Great stuff, thanks for the info and for the excuse to go back to tweaking my lights haha. As for the battery, and since these F13/F15 are 26650 lights the LiitoKala INR26650 seems like a good option for a low resistance cell (0.04 Ohms), right? Test of LiitoKala INR26650-50A 5000mAh (Cyan)

Yep, that liitolala cell is a top choice. To be more accurate, the IR as well as the shape of the discharge curve determine how long the light will stay in regulation. Look at the discharge curve in the test with time on the x-axis. With your setup, the time it takes for the cell to reach ~3.65V at 3A is the approximate regulation time. So for the liitokala cell that would be about 36 minutes.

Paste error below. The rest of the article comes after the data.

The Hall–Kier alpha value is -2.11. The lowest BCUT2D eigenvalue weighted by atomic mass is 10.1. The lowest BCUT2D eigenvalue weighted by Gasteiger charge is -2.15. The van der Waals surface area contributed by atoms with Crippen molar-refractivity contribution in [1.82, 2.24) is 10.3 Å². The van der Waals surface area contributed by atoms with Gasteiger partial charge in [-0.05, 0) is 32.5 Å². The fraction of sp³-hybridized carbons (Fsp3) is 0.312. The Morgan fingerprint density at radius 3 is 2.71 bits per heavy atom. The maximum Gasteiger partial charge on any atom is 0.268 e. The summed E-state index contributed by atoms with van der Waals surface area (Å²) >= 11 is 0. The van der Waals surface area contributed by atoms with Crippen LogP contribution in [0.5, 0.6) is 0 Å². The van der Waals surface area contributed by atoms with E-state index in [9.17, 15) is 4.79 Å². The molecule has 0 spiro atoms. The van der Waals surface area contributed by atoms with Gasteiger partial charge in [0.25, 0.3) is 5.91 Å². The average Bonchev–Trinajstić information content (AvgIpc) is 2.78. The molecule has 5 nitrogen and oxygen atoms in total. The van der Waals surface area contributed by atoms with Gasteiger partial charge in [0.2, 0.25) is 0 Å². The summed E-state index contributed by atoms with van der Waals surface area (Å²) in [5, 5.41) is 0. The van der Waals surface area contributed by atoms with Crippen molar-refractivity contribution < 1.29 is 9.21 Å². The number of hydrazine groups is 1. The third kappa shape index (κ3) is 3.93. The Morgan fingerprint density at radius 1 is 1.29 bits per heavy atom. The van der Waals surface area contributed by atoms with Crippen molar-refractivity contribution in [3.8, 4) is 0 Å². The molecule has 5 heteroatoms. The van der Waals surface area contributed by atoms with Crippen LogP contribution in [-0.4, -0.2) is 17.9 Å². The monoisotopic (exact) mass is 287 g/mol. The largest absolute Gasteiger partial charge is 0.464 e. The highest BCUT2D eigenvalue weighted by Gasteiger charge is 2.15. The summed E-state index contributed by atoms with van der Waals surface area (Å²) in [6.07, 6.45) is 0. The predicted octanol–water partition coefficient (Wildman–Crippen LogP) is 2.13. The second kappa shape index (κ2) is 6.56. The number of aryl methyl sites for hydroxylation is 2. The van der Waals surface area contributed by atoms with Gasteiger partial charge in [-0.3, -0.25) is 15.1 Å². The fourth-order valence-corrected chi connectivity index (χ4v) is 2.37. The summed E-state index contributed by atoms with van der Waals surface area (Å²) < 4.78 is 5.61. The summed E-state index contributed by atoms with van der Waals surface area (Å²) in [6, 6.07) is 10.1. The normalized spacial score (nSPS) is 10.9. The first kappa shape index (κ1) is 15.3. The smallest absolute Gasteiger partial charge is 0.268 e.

So this would be the XP-L I’m looking for right? http://intl-outdoor.com/noctigon-xp20-cree-xpl-high-intensity-v3-3c-p-902.html
I’ve done some googling and some suggest it’s more of a thrower compared to XM-L2, some others say there’s no difference. I don’t want my bike lights to be too throwy. I’m gonna get a couple of them anyway to experiment a bit.

As for the batteries, the protection board adds to the IR, right? Would it make a significant difference if I removed it?

One more question please. The 0.15V drop of the linear regulator you mentioned, is that something specific of the LD-25? Trying to figure out from here where that 0.15V comes from

OK, so I tried the ceiling test again with a Panasonic NCR18650B. It dropped out of regulation after some 17 minutes. That’s exactly when it would be at 3.65V according to HKJ’s graphs!
So I’m going to conclude that there’s nothing wrong with the build itself. Apparently I’ll need to keep an eye on those Samsung 26F’s

No, the XPL2 is the one with the lower Vf. Like this one. It should give a similar beam to the XML2. The XPL HI would give a more narrow beam with more throw.